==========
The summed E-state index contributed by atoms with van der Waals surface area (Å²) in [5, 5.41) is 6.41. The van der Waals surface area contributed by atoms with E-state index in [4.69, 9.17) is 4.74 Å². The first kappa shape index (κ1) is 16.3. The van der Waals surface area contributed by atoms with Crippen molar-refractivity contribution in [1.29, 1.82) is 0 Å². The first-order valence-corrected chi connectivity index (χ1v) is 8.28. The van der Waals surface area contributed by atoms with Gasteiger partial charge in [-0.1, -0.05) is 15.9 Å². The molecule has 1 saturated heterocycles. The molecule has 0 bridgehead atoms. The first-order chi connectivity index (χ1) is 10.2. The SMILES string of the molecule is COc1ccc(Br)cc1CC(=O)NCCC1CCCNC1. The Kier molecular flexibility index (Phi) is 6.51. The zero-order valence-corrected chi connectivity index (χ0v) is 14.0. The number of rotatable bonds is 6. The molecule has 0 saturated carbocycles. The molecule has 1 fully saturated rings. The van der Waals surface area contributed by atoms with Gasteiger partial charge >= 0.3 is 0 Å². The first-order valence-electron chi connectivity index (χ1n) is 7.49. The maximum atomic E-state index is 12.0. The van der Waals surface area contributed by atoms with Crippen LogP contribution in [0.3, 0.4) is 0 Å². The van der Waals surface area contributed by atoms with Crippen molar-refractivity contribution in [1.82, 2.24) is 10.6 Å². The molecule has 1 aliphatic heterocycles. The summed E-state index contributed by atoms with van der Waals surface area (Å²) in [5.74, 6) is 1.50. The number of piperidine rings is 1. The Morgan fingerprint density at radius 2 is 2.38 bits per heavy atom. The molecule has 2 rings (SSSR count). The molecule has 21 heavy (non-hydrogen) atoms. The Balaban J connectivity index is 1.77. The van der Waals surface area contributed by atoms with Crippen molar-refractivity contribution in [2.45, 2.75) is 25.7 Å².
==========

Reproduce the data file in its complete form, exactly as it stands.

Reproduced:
The summed E-state index contributed by atoms with van der Waals surface area (Å²) in [5, 5.41) is 6.41. The van der Waals surface area contributed by atoms with E-state index in [4.69, 9.17) is 4.74 Å². The first kappa shape index (κ1) is 16.3. The van der Waals surface area contributed by atoms with Crippen molar-refractivity contribution in [1.29, 1.82) is 0 Å². The first-order valence-corrected chi connectivity index (χ1v) is 8.28. The van der Waals surface area contributed by atoms with Gasteiger partial charge in [-0.1, -0.05) is 15.9 Å². The molecule has 1 saturated heterocycles. The molecule has 0 bridgehead atoms. The first-order chi connectivity index (χ1) is 10.2. The SMILES string of the molecule is COc1ccc(Br)cc1CC(=O)NCCC1CCCNC1. The Kier molecular flexibility index (Phi) is 6.51. The zero-order valence-corrected chi connectivity index (χ0v) is 14.0. The number of rotatable bonds is 6. The molecule has 0 saturated carbocycles. The molecule has 1 fully saturated rings. The van der Waals surface area contributed by atoms with Gasteiger partial charge >= 0.3 is 0 Å². The first-order valence-electron chi connectivity index (χ1n) is 7.49. The maximum atomic E-state index is 12.0. The van der Waals surface area contributed by atoms with Crippen LogP contribution in [0.3, 0.4) is 0 Å². The van der Waals surface area contributed by atoms with Crippen molar-refractivity contribution in [1.82, 2.24) is 10.6 Å². The molecule has 1 aliphatic heterocycles. The summed E-state index contributed by atoms with van der Waals surface area (Å²) in [5.74, 6) is 1.50. The number of piperidine rings is 1. The Morgan fingerprint density at radius 2 is 2.38 bits per heavy atom. The molecule has 2 rings (SSSR count). The molecule has 21 heavy (non-hydrogen) atoms. The Balaban J connectivity index is 1.77. The van der Waals surface area contributed by atoms with Crippen molar-refractivity contribution in [2.45, 2.75) is 25.7 Å².